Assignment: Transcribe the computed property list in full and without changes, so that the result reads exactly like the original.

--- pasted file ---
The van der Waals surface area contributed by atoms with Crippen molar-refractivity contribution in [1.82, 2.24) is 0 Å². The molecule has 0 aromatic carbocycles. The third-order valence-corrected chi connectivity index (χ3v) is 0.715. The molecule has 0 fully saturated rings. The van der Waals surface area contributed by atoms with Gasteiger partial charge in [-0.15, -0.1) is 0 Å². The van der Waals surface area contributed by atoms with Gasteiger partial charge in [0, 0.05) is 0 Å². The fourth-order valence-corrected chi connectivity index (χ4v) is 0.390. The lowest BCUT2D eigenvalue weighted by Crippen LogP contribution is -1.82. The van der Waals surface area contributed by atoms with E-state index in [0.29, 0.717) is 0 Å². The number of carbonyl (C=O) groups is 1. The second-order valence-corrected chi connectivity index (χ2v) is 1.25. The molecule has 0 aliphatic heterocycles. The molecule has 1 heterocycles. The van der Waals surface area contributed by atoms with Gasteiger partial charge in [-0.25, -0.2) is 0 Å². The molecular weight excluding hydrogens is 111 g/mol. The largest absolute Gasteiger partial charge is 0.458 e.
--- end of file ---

The van der Waals surface area contributed by atoms with Crippen molar-refractivity contribution in [1.82, 2.24) is 0 Å². The molecule has 0 aromatic carbocycles. The third-order valence-corrected chi connectivity index (χ3v) is 0.715. The molecule has 0 fully saturated rings. The van der Waals surface area contributed by atoms with Gasteiger partial charge in [-0.15, -0.1) is 0 Å². The van der Waals surface area contributed by atoms with Gasteiger partial charge in [0, 0.05) is 0 Å². The fourth-order valence-corrected chi connectivity index (χ4v) is 0.390. The lowest BCUT2D eigenvalue weighted by Crippen LogP contribution is -1.82. The van der Waals surface area contributed by atoms with E-state index in [0.29, 0.717) is 0 Å². The number of carbonyl (C=O) groups is 1. The second-order valence-corrected chi connectivity index (χ2v) is 1.25. The molecule has 0 aliphatic heterocycles. The molecule has 1 heterocycles. The van der Waals surface area contributed by atoms with Gasteiger partial charge in [-0.25, -0.2) is 0 Å². The molecular weight excluding hydrogens is 111 g/mol. The largest absolute Gasteiger partial charge is 0.458 e.